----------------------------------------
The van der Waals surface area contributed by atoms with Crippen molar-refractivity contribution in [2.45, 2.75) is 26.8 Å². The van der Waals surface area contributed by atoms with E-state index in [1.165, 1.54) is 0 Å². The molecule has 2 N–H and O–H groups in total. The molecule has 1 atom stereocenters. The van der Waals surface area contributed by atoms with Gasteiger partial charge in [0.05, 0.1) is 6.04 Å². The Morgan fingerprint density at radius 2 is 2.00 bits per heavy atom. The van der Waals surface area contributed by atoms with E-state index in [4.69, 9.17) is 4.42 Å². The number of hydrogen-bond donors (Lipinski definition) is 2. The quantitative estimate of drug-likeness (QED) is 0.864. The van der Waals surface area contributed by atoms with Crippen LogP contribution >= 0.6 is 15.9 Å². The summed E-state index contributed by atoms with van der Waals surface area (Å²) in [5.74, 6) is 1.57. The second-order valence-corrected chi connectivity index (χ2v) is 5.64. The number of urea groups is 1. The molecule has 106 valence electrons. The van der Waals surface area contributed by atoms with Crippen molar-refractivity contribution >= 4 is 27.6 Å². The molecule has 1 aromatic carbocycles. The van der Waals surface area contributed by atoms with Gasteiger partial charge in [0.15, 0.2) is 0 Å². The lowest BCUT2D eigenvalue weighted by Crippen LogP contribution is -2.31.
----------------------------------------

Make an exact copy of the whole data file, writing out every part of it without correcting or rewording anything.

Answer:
The van der Waals surface area contributed by atoms with Crippen molar-refractivity contribution in [2.45, 2.75) is 26.8 Å². The van der Waals surface area contributed by atoms with E-state index in [1.165, 1.54) is 0 Å². The molecule has 2 N–H and O–H groups in total. The molecule has 1 atom stereocenters. The van der Waals surface area contributed by atoms with Gasteiger partial charge in [0.05, 0.1) is 6.04 Å². The Morgan fingerprint density at radius 2 is 2.00 bits per heavy atom. The van der Waals surface area contributed by atoms with E-state index in [4.69, 9.17) is 4.42 Å². The number of hydrogen-bond donors (Lipinski definition) is 2. The quantitative estimate of drug-likeness (QED) is 0.864. The van der Waals surface area contributed by atoms with Crippen LogP contribution >= 0.6 is 15.9 Å². The summed E-state index contributed by atoms with van der Waals surface area (Å²) in [5.74, 6) is 1.57. The second-order valence-corrected chi connectivity index (χ2v) is 5.64. The number of urea groups is 1. The molecule has 106 valence electrons. The van der Waals surface area contributed by atoms with Crippen molar-refractivity contribution >= 4 is 27.6 Å². The molecule has 1 aromatic carbocycles. The van der Waals surface area contributed by atoms with Gasteiger partial charge in [0.15, 0.2) is 0 Å². The lowest BCUT2D eigenvalue weighted by Crippen LogP contribution is -2.31.